In 2005, Bobby Bowden file a state habeas petition challenging the DPS policy of refusing to award good-time credits toward unconditional release dates for inmates sentenced to life terms under N.C. Gen. Stat. § 14-2 (1974). State v. Bowden, 193 N.C.App. 587, 598 (2008). The North Carolina Court of Appeals held that a life sentence under N.C. Gen. Stat. § 14-2 (1974) “is considered as an 80-year sentence for all purposes” and that DPS therefore must award good-time credits as if Bowden had received an 80-year sentence instead of life imprisonment. Id. at 601. Such ruling had the effect of permitting Bowden and other inmates sentenced to life terms under N.C. Gen. Stat. § 14-2 (1974) (“Bowden group”), including plaintiff, to apply earned good-time credits toward their unconditional release dates. See i d . The North Carolina Supreme Court initially granted discretionary review in Bowden, but later determined discretionary review had been improvidently granted. State v. Bowden, 363 N.C. 621, 621 (2009).[4]

         Following the 2008 Bowden decision, DPS Secretary Alvin Keller notified the Bowden group inmates that DPS would not apply good-time credits toward their unconditional release date (calculated using the 80-year term) pending further litigation. See Baggett v. Keller, 796 F.Supp.2d 718, 724 (E.D. N.C. 2011). In November 2009, Alford Jones, another member of the Bowden group, initiated litigation challenging Secretary Keller's decision. Id. Relying on the North Carolina Court of Appeals decision in Bowden, the state trial court granted relief and ordered Jones's immediate release. Id. The North Carolina Supreme Court granted DPS's motion for temporary stay of Jones's release and its petition for certiorari. Id.

         The North Carolina Supreme Court issued its decision in Jones on August 27, 2010. 364 N.C. at 249. The plurality opinion[5] held that DPS acted within its statutory authority under North Carolina law “to determine the purposes for which [good-time credits are] awarded.” Id. at 255-56. With respect to Jones's federal due process challenge, the plurality found Jones's “liberty interest, if any, in having [sentence] credits used for the purpose of calculating his date of unconditional release is de minimis, particularly when contrasted with the State's compelling interest in keeping inmates incarcerated until they can be released with safety to themselves and to the public.” Id. at 257. The plurality therefore concluded that Jones “has no State-created right to have his time credits used to calculate his eligibility for unconditional release.” Id. The plurality also emphasized that “[n]o regulation explicitly provides that credits are to be used to calculate an unconditional release date, and [DPS] asserts that it never considered that these regulations applied to Jones or other inmates similarly situated for purposes of calculating an unconditional release date.” Id. at 258. Therefore, “[i]n light of the compelling State interest in maintaining public safety, . . . [DPS] regulations do not require that [DPS] apply time credits for purposes of unconditional release to those who committed first-degree murder during the 8 April 1974 through 30 June 1978 time frame and were sentenced to life imprisonment.” Id.

         As to Jones's ex post facto challenge, the plurality held that Jones could not establish a violation where “Jones does not allege that any legislation or regulation has altered the award of good-time credits [or that DPS] changed its interpretation of its applicable regulations.” Id. at 259.[6]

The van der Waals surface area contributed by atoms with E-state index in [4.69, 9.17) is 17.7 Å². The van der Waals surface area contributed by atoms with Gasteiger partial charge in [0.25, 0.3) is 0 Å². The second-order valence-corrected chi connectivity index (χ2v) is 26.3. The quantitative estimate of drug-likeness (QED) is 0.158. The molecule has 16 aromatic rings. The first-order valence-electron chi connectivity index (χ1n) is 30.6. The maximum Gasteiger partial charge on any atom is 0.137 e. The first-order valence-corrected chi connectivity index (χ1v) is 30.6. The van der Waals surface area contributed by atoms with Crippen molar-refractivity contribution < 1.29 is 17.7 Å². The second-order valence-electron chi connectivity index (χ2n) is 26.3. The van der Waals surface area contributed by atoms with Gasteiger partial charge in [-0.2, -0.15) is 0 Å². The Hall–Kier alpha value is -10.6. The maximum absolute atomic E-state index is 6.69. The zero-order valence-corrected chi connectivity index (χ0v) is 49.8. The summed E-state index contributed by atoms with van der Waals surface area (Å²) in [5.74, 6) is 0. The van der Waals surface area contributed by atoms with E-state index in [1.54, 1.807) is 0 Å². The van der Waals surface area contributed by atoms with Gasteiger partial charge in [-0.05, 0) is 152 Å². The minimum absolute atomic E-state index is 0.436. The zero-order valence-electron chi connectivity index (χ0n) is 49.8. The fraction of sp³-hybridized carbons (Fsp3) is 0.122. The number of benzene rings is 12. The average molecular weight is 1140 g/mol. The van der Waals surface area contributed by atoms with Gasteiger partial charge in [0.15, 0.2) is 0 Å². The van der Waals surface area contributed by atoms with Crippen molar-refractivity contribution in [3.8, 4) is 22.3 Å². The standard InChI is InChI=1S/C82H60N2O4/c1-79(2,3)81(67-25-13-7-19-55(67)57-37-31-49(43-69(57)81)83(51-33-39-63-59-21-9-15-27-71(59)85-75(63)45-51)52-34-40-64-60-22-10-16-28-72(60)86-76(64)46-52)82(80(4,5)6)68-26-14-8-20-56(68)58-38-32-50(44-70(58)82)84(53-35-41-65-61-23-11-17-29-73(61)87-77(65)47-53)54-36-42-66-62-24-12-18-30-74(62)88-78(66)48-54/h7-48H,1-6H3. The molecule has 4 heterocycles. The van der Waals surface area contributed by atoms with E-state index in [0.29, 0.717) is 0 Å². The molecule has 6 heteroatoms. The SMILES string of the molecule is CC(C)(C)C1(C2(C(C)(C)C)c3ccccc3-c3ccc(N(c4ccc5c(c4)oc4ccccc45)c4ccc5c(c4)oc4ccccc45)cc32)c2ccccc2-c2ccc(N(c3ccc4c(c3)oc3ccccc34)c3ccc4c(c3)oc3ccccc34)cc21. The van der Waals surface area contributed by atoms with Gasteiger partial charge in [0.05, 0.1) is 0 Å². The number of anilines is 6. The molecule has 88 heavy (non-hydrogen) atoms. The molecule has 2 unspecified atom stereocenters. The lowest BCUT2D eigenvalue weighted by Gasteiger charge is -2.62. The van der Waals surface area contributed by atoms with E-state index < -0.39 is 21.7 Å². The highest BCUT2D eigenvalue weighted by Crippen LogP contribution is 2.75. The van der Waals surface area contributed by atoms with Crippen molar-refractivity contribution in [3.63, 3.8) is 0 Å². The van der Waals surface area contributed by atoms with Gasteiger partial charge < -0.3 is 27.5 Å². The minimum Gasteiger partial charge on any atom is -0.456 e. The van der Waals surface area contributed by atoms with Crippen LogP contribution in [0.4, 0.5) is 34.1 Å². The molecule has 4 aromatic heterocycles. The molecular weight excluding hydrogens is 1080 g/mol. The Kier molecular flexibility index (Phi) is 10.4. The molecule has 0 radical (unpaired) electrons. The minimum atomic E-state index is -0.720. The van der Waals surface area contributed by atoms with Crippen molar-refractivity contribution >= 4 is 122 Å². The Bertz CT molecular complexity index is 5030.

B. Parole Determinations

         Plaintiff also suggests in his claims a challenge to the North Carolina General Assembly's decision to increase his parole review intervals from annually to once every three years. Plaintiff became parole eligible in January 2002. (Stevens Aff. (DE 58-1) ¶¶ 7-8). At the time of plaintiff's convictions, N.C. Gen. Stat. § 15A-1371(b) (repealed)[7] provided that inmates eligible for parole would receive annual parole reviews. (Id. ¶ 10). Between 1999 and 2008, plaintiff received annual parole reviews. (Id. ¶ 16). In 2008, the North Carolina General Assembly amended the (repealed) version of § 15A-1371(b) applicable to plaintiff as follows:

The Commission shall review cases where the prisoner was convicted of first or second degree murder, and in its discretion, give consideration of parole and written notice of its decision once every third year; except that the Commission may give more frequent parole consideration if it finds that exigent circumstances or the interests of justice demand it.

         Session Law 2008-133, § 1 (amending N.C. Gen. Stat. § 15A-1371(b) (1993)), available at []; (see also Stevens Aff. (DE 58-1) ¶¶ 10, 16). Accordingly, after 2008, plaintiff received parole reviews every three years.

         As a precursor to parole, North Carolina prisoners are placed on the Mutual Agreement Parole Program (“MAPP agreement”). (Stevens Aff. (DE 58-1) ¶ 21). A MAPP agreement is an agreement between DPS, the Parole Commission, and the inmate that allows the inmate to progress through various custody levels and be placed on work release. (Id. ¶ 19). If the inmate complies with the MAPP agreement and DPS or the Parole Commission do not vote to terminate the agreement, the inmate will be placed parole. (Id. ¶¶ 20, 24). Placement on a MAPP agreement therefore does not guarantee parole. (See id. ¶¶ 20, 24).

         In 2008, the Parole Commission referred plaintiff for a MAPP agreement, and DPS officials approved him for a 24-month agreement. (Id. ¶ 22). Shortly before expiration of the 2008 MAPP agreement, DPS officials referred plaintiff to the Parole Commission for a Commission vote regarding parole release. (Id. ¶ 24). The Parole Commission ordered a psychological evaluation before the final vote. (Id.). The psychologist determined that plaintiff presented a high risk of re-offense, and there was a significant probability plaintiff would resort to criminal activity to secure money. (Id.). ...